To keep the review current, if more than 12 months pass from the date the search was conducted to completion of data extraction and analysis, an update search will be conducted. If conducted, the second search will use the same search strategy as the first and will not be restricted by date. The search will be conducted in all of the original databases. Thus, a recall strategy is employed [24], which should identify all of the initial studies and all studies published since the previous search. A hand-matching method will be used to identify whether all of the original citations are included.

Selection of eligible studies

All search result citations will be loaded into and managed in EndNote™ bibliographic software and de-duplicated automatically. Then, citations will be uploaded from EndNote™ into DistillerSR®, which will be used for form generation, screening, and management of relevant screening level statistics.

Screening will be completed in two stages. Screening processes will be piloted and tested by the reviewers on a subset of studies (5% of studies if n > 50, 10% of studies if n ≤ 50). First, title and abstract screening will be conducted on all citations identified. Two reviewers with graduate-level training in epidemiology and systematic literature review processes will screen articles independently, using five evaluation questions (Table 5). All questions will be answered as “yes,” “no,” or “unsure.” In this screening phase, questions will be hidden. A hidden question will not be answered if the article is excluded based on previous screening questions. Articles will be excluded if both reviewers answer “no” to any of the five questions. If both reviewers answer “yes” and/or “unsure” to all questions it will be maintained for full article screening. Any disagreements will be resolved by consensus. When consensus cannot be reached, a third reviewer will arbitrate.

Table 5 Title and abstract screening questions to be used to identify literature for inclusion in the full article screening process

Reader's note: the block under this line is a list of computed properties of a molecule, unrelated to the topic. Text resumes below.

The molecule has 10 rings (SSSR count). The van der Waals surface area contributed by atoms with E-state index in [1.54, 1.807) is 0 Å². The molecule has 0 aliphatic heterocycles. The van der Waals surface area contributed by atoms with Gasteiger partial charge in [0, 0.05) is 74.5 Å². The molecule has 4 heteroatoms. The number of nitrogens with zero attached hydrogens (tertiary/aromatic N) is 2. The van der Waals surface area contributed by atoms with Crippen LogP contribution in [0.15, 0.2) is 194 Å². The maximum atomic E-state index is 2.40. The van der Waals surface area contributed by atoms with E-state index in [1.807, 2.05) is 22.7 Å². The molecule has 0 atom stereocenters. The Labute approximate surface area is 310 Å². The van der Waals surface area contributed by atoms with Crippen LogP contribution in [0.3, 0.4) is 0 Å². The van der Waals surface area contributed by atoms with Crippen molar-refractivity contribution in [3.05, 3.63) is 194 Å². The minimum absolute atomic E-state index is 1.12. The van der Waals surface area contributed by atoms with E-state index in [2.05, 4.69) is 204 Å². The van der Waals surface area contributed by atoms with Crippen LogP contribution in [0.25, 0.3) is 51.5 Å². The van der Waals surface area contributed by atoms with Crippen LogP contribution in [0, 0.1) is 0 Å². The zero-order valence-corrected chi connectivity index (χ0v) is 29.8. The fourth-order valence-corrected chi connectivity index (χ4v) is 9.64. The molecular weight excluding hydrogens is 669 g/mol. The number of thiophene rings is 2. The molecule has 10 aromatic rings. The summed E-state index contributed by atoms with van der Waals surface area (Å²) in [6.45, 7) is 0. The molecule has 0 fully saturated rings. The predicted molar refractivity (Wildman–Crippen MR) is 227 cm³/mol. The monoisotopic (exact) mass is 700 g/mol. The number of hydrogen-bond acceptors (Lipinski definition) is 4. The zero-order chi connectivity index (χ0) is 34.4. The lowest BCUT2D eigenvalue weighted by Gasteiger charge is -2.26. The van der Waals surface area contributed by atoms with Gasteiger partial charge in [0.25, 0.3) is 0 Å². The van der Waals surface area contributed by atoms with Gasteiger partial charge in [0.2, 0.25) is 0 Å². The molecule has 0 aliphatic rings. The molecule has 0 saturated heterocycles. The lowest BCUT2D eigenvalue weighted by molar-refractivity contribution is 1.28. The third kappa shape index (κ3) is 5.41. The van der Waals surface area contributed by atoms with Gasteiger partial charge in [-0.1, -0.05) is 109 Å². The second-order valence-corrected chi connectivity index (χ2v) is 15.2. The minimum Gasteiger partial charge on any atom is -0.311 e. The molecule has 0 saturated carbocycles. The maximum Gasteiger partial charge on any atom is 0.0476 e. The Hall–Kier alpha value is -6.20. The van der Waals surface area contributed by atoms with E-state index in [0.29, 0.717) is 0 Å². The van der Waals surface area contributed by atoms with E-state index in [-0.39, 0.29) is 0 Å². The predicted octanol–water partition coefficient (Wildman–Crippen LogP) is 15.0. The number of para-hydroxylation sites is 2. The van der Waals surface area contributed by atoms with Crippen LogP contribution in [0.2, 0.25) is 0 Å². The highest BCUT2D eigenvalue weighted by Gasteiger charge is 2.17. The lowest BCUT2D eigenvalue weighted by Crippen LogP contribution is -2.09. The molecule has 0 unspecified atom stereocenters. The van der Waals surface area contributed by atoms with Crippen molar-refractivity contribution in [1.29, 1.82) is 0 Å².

Second, full article screening will be conducted on all citations remaining after title and abstract screening. Two reviewers will screen articles independently, using a second form in DistillerSR®. Reviewers will use seven evaluation questions (Table 6). In full article screening, reviewers will identify any studies using a duplicate dataset and will maintain the research that is most comprehensive. Duplicate results will be removed. Questions will not be hidden in full article screening, allowing for analysis of the reason for exclusion. Studies will be excluded if both reviewers answer “no” to any question. Disagreements between reviewers will be resolved by consensus and, when consensus cannot be reached, a third reviewer will arbitrate.

Table 6 Full article screening questions to be used to identify literature for inclusion

Data collection from eligible studies

Data extraction will include study identifiers and study design; participant, exposure, and outcome information; and information about analytical methods. Missing information will be noted.

Extracted study identifiers will be the authors’ names; study title; publication type; publication date; journal, volume, issue, and page numbers of publication; place of publication (i.e., first author’s institutional address); and digital object identifier. Study design, time frame of study, climate zone of interest, location of study (i.e., country), and region of study (localized when reported) will also be extracted.